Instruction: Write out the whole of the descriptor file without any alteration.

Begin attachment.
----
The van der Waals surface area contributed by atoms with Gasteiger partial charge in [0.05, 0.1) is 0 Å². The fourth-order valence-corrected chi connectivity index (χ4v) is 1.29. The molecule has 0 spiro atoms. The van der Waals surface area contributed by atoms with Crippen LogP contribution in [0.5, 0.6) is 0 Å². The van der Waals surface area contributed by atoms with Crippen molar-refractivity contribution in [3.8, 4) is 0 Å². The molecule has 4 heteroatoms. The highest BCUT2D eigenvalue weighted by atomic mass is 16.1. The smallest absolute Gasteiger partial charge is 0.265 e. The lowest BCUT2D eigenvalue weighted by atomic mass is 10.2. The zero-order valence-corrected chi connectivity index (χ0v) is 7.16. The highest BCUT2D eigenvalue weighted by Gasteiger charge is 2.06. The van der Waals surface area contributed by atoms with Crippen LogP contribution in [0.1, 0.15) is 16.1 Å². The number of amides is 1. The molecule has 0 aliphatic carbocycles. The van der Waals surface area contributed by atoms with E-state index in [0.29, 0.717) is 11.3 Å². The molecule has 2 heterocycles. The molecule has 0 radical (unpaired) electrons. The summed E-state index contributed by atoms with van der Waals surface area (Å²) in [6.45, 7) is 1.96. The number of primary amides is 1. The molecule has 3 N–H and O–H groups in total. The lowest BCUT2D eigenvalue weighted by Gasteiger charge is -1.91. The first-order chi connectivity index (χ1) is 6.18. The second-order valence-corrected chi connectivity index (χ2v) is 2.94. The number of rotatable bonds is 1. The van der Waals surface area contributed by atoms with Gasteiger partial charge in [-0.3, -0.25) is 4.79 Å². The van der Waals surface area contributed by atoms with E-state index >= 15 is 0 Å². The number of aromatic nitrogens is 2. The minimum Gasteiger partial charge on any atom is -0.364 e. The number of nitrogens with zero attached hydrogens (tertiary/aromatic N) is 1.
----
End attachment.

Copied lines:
The van der Waals surface area contributed by atoms with Gasteiger partial charge in [0.05, 0.1) is 0 Å². The fourth-order valence-corrected chi connectivity index (χ4v) is 1.29. The molecule has 0 spiro atoms. The van der Waals surface area contributed by atoms with Crippen LogP contribution in [0.5, 0.6) is 0 Å². The van der Waals surface area contributed by atoms with Crippen molar-refractivity contribution in [3.8, 4) is 0 Å². The molecule has 4 heteroatoms. The highest BCUT2D eigenvalue weighted by atomic mass is 16.1. The smallest absolute Gasteiger partial charge is 0.265 e. The lowest BCUT2D eigenvalue weighted by atomic mass is 10.2. The zero-order valence-corrected chi connectivity index (χ0v) is 7.16. The highest BCUT2D eigenvalue weighted by Gasteiger charge is 2.06. The van der Waals surface area contributed by atoms with Crippen LogP contribution in [0.1, 0.15) is 16.1 Å². The number of amides is 1. The molecule has 0 aliphatic carbocycles. The van der Waals surface area contributed by atoms with E-state index in [0.29, 0.717) is 11.3 Å². The molecule has 2 heterocycles. The molecule has 0 radical (unpaired) electrons. The summed E-state index contributed by atoms with van der Waals surface area (Å²) in [6.45, 7) is 1.96. The number of primary amides is 1. The molecule has 3 N–H and O–H groups in total. The lowest BCUT2D eigenvalue weighted by Gasteiger charge is -1.91. The first-order chi connectivity index (χ1) is 6.18. The second-order valence-corrected chi connectivity index (χ2v) is 2.94. The number of rotatable bonds is 1. The van der Waals surface area contributed by atoms with Gasteiger partial charge in [-0.3, -0.25) is 4.79 Å². The van der Waals surface area contributed by atoms with E-state index >= 15 is 0 Å². The number of aromatic nitrogens is 2. The minimum Gasteiger partial charge on any atom is -0.364 e. The number of nitrogens with zero attached hydrogens (tertiary/aromatic N) is 1.